Arrested Momentum Debuts at EPAC 

Kelly Cox and Eric Mullis unveil their latest joint project Thursday, July 18

Eric Mullis and Kelly Cox's work won't boar you.

Eric Mullis and Kelly Cox

Eric Mullis and Kelly Cox's work won't boar you.

Husband-and-wife artistic team Kelly Cox and Eric Mullis, students in Boise State University's MFA program, will unveil their latest joint project at the Eagle Performing Arts Center with a reception Thursday, July 18, from 6-9 p.m.

Arrested Momentum is the result of nine months of work completed for Boise State's graduate program. The couple has been doing ceramics together for 12 years, receiving their bachelor's degrees in ceramics from the University of Montana. Their passion for ecology inspired them to create new pieces structured out of clay, high-temperature bricks, sand and electronics.

"We're both interested in earth, but Eric is interested in electronics and how clay looks when it's plugged in, creating illusion," Cox said.

Arrested Momentum features several previously displayed projects, as well as some never-before-seen pieces.

"We have two clay, life-sized boars with sculpted orange trees sprouting out of their spines. Eric sculpts meticulous miniatures, and I sculpt bigger, looser things and we put them together," Cox explained. "The main piece is two walruses that are fighting each other on a plant of bricks and sand. We also have small dioramas: one of Ben Franklin and one of a house with a zoetrope inside making its debut."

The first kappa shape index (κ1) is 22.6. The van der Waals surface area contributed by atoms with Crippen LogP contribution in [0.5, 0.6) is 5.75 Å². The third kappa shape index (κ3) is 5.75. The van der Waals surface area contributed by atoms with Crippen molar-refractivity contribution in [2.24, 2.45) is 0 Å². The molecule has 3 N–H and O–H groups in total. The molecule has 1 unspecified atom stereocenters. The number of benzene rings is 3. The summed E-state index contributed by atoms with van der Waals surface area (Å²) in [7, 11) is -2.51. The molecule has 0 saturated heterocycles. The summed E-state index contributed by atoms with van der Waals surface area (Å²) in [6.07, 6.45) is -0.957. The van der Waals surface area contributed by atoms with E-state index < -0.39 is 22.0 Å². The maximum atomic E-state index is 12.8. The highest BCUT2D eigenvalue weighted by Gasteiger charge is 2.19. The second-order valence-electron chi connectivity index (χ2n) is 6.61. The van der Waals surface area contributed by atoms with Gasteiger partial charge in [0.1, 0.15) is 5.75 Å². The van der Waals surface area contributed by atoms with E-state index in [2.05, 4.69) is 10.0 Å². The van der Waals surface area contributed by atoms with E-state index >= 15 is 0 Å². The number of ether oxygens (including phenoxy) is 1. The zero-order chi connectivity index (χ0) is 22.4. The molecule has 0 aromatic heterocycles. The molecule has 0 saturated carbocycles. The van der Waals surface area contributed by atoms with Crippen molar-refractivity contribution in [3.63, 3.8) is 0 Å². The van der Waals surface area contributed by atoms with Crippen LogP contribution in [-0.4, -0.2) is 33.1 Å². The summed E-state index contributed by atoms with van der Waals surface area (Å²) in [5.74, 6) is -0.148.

The show's main piece, the walruses adorned with barnacles fashioned out of engine turbines, inspired the rest of the show and was previously displayed at the 2013 Modern Art event at the Modern Hotel and Bar. Cox said Arrested Momentum was originally the name of the two marine mammals.

"The walrus is an endangered species because their habitat is melting. The idea is that the two walruses are fighting over turf, but the turf they need to survive doesn't exist anymore," Cox said. "Unfortunately, they're unable to stop and recognize that. They're being propelled into one another by their collision, and the mass is arresting their momentum."

Cox and Mullis hope to deliver the main piece to its final resting place in the desert after the show completes its run at EPAC Saturday, Aug. 31. As far as the format of the show is concerned, Arrested Momentum has been designed to accommodate the inquisitive minds of the venue's younger audience.

"We arranged the pieces a little bit more whimsically for the show. We made the dioramas as if they're something to be discovered," Cox said.

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